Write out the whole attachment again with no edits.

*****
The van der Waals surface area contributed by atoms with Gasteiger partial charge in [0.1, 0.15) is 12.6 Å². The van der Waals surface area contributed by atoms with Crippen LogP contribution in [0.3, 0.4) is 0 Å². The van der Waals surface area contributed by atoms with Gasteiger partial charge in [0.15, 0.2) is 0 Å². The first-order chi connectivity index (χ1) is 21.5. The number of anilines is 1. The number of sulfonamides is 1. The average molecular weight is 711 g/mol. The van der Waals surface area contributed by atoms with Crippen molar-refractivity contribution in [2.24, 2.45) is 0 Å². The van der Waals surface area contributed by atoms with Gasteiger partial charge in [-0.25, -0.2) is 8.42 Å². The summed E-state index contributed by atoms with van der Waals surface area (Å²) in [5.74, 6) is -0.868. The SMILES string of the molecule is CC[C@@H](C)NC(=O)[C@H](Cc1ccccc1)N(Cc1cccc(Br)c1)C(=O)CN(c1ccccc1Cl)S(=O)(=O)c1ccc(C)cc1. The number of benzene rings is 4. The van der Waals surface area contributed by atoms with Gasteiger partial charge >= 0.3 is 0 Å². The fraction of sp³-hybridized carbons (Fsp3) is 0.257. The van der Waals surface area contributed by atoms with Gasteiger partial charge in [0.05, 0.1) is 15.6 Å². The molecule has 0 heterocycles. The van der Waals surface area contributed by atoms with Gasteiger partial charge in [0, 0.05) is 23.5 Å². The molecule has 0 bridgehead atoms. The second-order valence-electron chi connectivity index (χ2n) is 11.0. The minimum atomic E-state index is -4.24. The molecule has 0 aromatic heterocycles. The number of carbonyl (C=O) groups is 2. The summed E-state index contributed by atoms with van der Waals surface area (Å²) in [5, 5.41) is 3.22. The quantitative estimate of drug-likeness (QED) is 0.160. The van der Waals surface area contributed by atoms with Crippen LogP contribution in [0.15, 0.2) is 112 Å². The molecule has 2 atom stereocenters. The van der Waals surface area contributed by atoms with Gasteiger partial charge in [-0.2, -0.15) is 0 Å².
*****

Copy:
The van der Waals surface area contributed by atoms with Gasteiger partial charge in [0.1, 0.15) is 12.6 Å². The van der Waals surface area contributed by atoms with Crippen LogP contribution in [0.3, 0.4) is 0 Å². The van der Waals surface area contributed by atoms with Gasteiger partial charge in [0.15, 0.2) is 0 Å². The first-order chi connectivity index (χ1) is 21.5. The number of anilines is 1. The number of sulfonamides is 1. The average molecular weight is 711 g/mol. The van der Waals surface area contributed by atoms with Crippen molar-refractivity contribution in [2.24, 2.45) is 0 Å². The van der Waals surface area contributed by atoms with Gasteiger partial charge in [-0.25, -0.2) is 8.42 Å². The summed E-state index contributed by atoms with van der Waals surface area (Å²) in [5.74, 6) is -0.868. The SMILES string of the molecule is CC[C@@H](C)NC(=O)[C@H](Cc1ccccc1)N(Cc1cccc(Br)c1)C(=O)CN(c1ccccc1Cl)S(=O)(=O)c1ccc(C)cc1. The number of benzene rings is 4. The van der Waals surface area contributed by atoms with Gasteiger partial charge >= 0.3 is 0 Å². The fraction of sp³-hybridized carbons (Fsp3) is 0.257. The van der Waals surface area contributed by atoms with Gasteiger partial charge in [0.05, 0.1) is 15.6 Å². The molecule has 0 heterocycles. The van der Waals surface area contributed by atoms with Gasteiger partial charge in [0, 0.05) is 23.5 Å². The molecule has 0 bridgehead atoms. The second-order valence-electron chi connectivity index (χ2n) is 11.0. The minimum atomic E-state index is -4.24. The molecule has 0 aromatic heterocycles. The number of carbonyl (C=O) groups is 2. The summed E-state index contributed by atoms with van der Waals surface area (Å²) in [5, 5.41) is 3.22. The quantitative estimate of drug-likeness (QED) is 0.160. The van der Waals surface area contributed by atoms with Crippen LogP contribution in [0.15, 0.2) is 112 Å². The molecule has 2 atom stereocenters. The van der Waals surface area contributed by atoms with Gasteiger partial charge in [-0.2, -0.15) is 0 Å².